Van Zanten T.S.,CIBER ISCIII | Lopez-Bosque M.J.,Nanotechnology Platform | Garcia-Parajo M.F.,CIBER ISCIII | Garcia-Parajo M.F.,Catalan Institution for Research and Advanced Studies

Optical antennas that confine and enhance electromagnetic fields in a nanometric region hold great potential for nanobioimaging and biosensing. Probe-based monopole optical antennas are fabricated to enhance fields localized to <30nm near the antenna apex in aqueous conditions. These probes are used under appropriate excitation antenna conditions to image individual antibodies with an unprecedented resolution of 26±4nm and virtually no surrounding background. On intact cell membranes in physiological conditions, the obtained resolution is 30 ±6 nm. Importantly, the method allows individual proteins to be distinguished from nanodomains and the degree of clustering to be quantified by directly measuring physical size and intensity of individual fluorescent spots. Improved antenna geometries should lead to true live cell imaging below 10-nm resolution with position accuracy in the subnanometric range. © 2010 Wiley-VCH Verlag GmbH & Co. KGaA. Source

Tejeda-Montes E.,Nanotechnology Platform | Smith K.H.,Nanotechnology Platform | Rebollo E.,Advanced Fluorescence Microscopy Unit | Gomez R.,Biomolecular Screening and Protein Technologies | And 5 more authors.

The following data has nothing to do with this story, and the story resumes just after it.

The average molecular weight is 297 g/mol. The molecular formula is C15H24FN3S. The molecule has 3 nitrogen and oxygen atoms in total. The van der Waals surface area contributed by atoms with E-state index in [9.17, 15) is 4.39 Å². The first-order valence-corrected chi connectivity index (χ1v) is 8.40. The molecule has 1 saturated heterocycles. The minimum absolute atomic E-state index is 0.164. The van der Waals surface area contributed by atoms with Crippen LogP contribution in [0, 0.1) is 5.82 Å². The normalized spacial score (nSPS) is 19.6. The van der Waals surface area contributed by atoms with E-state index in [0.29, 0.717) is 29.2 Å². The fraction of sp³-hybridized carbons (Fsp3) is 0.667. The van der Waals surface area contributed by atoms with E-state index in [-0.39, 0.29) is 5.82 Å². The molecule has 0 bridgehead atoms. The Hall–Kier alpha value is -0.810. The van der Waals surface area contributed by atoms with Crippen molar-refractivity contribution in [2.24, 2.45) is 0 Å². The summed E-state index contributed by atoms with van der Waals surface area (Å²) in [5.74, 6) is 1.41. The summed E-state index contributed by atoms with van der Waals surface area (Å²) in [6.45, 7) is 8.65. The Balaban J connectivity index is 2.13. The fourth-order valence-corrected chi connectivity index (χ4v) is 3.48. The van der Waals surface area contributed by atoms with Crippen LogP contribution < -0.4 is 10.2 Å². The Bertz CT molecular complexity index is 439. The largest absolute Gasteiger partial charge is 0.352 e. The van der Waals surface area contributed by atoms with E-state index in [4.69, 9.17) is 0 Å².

Acta Biomaterialia

This study focuses on the in vitro characterization of bioactive elastin-like recombinamer (ELR) membranes for bone regeneration applications. Four bioactive ELRs exhibiting epitopes designed to promote mesenchymal stem cell adhesion (RGDS), endothelial cell adhesion (REDV), mineralization (HAP), and both cell adhesion and mineralization (HAP-RGDS) were synthesized using standard recombinant protein techniques. The materials were then used to fabricate ELR membranes incorporating a variety of topographical micropatterns including channels, holes and posts. Primary rat mesenchymal stem cells (rMSCs) were cultured on the different membranes and the effects of biomolecular and physical signals on cell adhesion, morphology, proliferation, and differentiation were evaluated. All results were analyzed using a custom-made MATLAB program for high throughput image analysis. Effects on cell morphology were mostly dependent on surface topography, while cell proliferation and cell differentiation were largely dependent on the biomolecular signaling from the ELR membranes. In particular, osteogenic differentiation (evaluated by staining for the osteoblastic marker osterix) was significantly enhanced on cells cultured on HAP membranes. Remarkably, cells growing on membranes containing the HAP sequence in non-osteogenic differentiation media exhibited significant up-regulation of the osteogenic marker as early as day 5, while those growing on fibronectin-coated glass in osteogenic differentiation media did not. These results are part of our ongoing effort to develop an optimized molecularly designed periosteal graft. © 2013 Acta Materialia Inc. Published by Elsevier Ltd. All rights reserved. Source